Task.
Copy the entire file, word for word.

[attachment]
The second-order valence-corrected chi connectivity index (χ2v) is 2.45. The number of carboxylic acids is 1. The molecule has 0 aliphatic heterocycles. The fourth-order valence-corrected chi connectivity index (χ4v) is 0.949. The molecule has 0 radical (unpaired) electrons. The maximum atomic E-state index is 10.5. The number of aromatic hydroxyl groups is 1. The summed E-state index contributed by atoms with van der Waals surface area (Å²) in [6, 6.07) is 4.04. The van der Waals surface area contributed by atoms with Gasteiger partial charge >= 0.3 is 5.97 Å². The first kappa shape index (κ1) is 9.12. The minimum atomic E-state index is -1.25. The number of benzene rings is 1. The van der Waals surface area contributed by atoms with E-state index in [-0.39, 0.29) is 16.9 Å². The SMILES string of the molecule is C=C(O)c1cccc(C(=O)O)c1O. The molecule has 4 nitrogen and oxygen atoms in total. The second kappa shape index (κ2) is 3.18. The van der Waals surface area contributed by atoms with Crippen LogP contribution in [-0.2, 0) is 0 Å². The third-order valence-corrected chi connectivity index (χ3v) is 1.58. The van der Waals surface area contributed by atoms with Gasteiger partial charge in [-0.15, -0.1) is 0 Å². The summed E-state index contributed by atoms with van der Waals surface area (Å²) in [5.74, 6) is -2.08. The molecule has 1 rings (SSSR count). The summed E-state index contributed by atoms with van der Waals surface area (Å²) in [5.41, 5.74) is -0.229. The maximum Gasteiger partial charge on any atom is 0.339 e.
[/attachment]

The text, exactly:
The second-order valence-corrected chi connectivity index (χ2v) is 2.45. The number of carboxylic acids is 1. The molecule has 0 aliphatic heterocycles. The fourth-order valence-corrected chi connectivity index (χ4v) is 0.949. The molecule has 0 radical (unpaired) electrons. The maximum atomic E-state index is 10.5. The number of aromatic hydroxyl groups is 1. The summed E-state index contributed by atoms with van der Waals surface area (Å²) in [6, 6.07) is 4.04. The van der Waals surface area contributed by atoms with Gasteiger partial charge >= 0.3 is 5.97 Å². The first kappa shape index (κ1) is 9.12. The minimum atomic E-state index is -1.25. The number of benzene rings is 1. The van der Waals surface area contributed by atoms with E-state index in [-0.39, 0.29) is 16.9 Å². The SMILES string of the molecule is C=C(O)c1cccc(C(=O)O)c1O. The molecule has 4 nitrogen and oxygen atoms in total. The second kappa shape index (κ2) is 3.18. The van der Waals surface area contributed by atoms with Crippen LogP contribution in [-0.2, 0) is 0 Å². The third-order valence-corrected chi connectivity index (χ3v) is 1.58. The van der Waals surface area contributed by atoms with Gasteiger partial charge in [-0.15, -0.1) is 0 Å². The summed E-state index contributed by atoms with van der Waals surface area (Å²) in [5.74, 6) is -2.08. The molecule has 1 rings (SSSR count). The summed E-state index contributed by atoms with van der Waals surface area (Å²) in [5.41, 5.74) is -0.229. The maximum Gasteiger partial charge on any atom is 0.339 e.